In this exploration of the physical roots of electronic sound culture, I showed how we’ve always chased sublime sonic experiences, sometimes going to extreme lengths to fulfil our sonic obsessions. The title refers to a nineteenth-century listener who attempted to possess the perfect echo, heard on a grand tour – a venture with a disturbing and surprising outcome.
In music, any concerns about the dehumanising influence of technology have always been mixed with a degree of machine envy. Musicians have always been consummate cyborgs, enmeshing their bodies with machines and animal parts to augment their sonic capabilities – and centuries before vocal plug-ins, some sought otherworldly sounds by going under the surgeon’s knife. When human sound first took flight from the body, with the advent of the telephone and phonograph, some listeners found the effect disturbing. Today, in the era of transmitted audio and disembodied music downloads, it’s the physical, sometimes fleshy precursors of our electronic sound technology which can seem uncanny.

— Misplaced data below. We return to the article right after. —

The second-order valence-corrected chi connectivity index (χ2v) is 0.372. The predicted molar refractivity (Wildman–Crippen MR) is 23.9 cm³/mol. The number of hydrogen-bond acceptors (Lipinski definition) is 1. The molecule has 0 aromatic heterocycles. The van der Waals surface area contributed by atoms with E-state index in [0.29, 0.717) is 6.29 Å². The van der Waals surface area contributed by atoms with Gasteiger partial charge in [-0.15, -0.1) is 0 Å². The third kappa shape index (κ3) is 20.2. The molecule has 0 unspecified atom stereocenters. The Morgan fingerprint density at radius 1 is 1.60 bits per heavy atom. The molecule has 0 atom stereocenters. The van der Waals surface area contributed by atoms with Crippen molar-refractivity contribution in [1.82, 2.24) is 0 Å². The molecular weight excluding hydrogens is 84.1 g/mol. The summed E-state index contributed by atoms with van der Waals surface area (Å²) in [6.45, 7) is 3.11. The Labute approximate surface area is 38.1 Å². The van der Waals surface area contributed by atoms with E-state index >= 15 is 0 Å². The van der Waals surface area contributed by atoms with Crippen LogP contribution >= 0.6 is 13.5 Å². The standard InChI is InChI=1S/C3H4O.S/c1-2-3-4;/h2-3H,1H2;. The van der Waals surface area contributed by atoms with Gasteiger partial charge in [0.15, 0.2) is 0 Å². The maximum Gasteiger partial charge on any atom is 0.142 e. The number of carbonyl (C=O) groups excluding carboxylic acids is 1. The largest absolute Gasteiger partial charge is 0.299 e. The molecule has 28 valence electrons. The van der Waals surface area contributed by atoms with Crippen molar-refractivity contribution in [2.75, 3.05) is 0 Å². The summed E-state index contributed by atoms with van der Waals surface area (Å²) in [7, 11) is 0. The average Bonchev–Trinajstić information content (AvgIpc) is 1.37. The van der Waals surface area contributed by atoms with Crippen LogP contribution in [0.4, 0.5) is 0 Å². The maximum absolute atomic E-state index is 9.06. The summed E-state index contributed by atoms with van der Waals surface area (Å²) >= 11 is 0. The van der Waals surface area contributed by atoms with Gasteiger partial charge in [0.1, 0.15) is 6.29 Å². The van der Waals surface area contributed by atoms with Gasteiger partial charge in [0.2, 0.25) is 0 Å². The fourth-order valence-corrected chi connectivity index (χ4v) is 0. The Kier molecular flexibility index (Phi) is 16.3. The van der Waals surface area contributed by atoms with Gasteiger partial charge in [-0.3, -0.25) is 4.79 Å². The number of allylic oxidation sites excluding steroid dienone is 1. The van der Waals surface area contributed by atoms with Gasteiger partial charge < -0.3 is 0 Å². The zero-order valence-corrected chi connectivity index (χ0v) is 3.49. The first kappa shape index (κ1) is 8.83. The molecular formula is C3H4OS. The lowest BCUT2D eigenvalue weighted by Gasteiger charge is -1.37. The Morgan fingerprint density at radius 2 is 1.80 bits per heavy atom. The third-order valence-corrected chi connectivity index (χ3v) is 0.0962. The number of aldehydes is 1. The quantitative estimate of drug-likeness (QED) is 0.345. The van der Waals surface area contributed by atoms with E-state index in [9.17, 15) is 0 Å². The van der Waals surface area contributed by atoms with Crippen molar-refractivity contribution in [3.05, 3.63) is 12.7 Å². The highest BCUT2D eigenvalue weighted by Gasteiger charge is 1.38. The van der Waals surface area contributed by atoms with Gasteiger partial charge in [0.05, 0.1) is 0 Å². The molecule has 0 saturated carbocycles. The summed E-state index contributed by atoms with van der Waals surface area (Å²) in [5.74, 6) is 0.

In September 2014 and January 2015, I presented this talk at Off the Page, the UK’s only literary festival devoted to music criticism and audio culture.. Off the Page was staged by The Wire, working with the Arnolfini, Bristol, and nyMusikk, Oslo. A version of this talk was also performed at Tartu Elektriteater, Estonia, for Prima Vista Festival.